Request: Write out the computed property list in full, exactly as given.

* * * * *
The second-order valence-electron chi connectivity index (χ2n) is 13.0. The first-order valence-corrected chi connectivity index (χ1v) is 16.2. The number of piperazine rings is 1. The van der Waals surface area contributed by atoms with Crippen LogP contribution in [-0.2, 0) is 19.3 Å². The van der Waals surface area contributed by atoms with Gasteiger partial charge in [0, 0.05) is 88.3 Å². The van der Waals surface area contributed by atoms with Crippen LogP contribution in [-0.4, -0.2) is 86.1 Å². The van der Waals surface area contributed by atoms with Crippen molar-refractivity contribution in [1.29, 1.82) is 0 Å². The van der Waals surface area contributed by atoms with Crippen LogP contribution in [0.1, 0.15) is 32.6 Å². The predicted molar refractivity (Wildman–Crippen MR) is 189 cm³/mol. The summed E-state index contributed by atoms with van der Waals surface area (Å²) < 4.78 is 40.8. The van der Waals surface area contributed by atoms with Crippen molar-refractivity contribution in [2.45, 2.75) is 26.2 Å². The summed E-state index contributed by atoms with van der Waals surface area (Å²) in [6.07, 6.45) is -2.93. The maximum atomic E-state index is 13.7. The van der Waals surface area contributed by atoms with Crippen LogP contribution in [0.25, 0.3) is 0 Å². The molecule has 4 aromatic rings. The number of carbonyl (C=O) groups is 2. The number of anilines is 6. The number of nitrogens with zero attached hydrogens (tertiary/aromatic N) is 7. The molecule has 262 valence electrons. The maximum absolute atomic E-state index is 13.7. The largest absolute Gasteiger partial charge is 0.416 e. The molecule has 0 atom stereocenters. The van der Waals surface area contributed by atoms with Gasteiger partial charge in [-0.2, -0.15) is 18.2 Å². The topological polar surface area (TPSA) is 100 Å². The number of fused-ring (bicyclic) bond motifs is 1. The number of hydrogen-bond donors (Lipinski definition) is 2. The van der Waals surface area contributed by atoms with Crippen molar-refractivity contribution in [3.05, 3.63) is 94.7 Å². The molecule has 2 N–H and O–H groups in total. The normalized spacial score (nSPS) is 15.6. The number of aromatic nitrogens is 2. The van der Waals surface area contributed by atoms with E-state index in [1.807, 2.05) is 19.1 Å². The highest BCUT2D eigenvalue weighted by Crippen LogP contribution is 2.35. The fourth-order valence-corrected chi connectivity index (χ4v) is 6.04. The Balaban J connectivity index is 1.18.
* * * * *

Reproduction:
The second-order valence-electron chi connectivity index (χ2n) is 13.0. The first-order valence-corrected chi connectivity index (χ1v) is 16.2. The number of piperazine rings is 1. The van der Waals surface area contributed by atoms with Crippen LogP contribution in [-0.2, 0) is 19.3 Å². The van der Waals surface area contributed by atoms with Gasteiger partial charge in [0, 0.05) is 88.3 Å². The van der Waals surface area contributed by atoms with Crippen LogP contribution in [-0.4, -0.2) is 86.1 Å². The van der Waals surface area contributed by atoms with Crippen molar-refractivity contribution in [1.29, 1.82) is 0 Å². The van der Waals surface area contributed by atoms with Crippen LogP contribution in [0.1, 0.15) is 32.6 Å². The predicted molar refractivity (Wildman–Crippen MR) is 189 cm³/mol. The summed E-state index contributed by atoms with van der Waals surface area (Å²) < 4.78 is 40.8. The van der Waals surface area contributed by atoms with Crippen molar-refractivity contribution in [2.45, 2.75) is 26.2 Å². The summed E-state index contributed by atoms with van der Waals surface area (Å²) in [6.07, 6.45) is -2.93. The maximum atomic E-state index is 13.7. The van der Waals surface area contributed by atoms with Crippen LogP contribution in [0.25, 0.3) is 0 Å². The molecule has 4 aromatic rings. The number of carbonyl (C=O) groups is 2. The number of anilines is 6. The number of nitrogens with zero attached hydrogens (tertiary/aromatic N) is 7. The molecule has 262 valence electrons. The maximum absolute atomic E-state index is 13.7. The largest absolute Gasteiger partial charge is 0.416 e. The molecule has 0 atom stereocenters. The van der Waals surface area contributed by atoms with Gasteiger partial charge in [-0.2, -0.15) is 18.2 Å². The topological polar surface area (TPSA) is 100 Å². The number of fused-ring (bicyclic) bond motifs is 1. The number of hydrogen-bond donors (Lipinski definition) is 2. The van der Waals surface area contributed by atoms with Crippen molar-refractivity contribution in [3.05, 3.63) is 94.7 Å². The molecule has 2 N–H and O–H groups in total. The normalized spacial score (nSPS) is 15.6. The number of aromatic nitrogens is 2. The van der Waals surface area contributed by atoms with E-state index in [1.807, 2.05) is 19.1 Å². The highest BCUT2D eigenvalue weighted by Crippen LogP contribution is 2.35. The fourth-order valence-corrected chi connectivity index (χ4v) is 6.04. The Balaban J connectivity index is 1.18.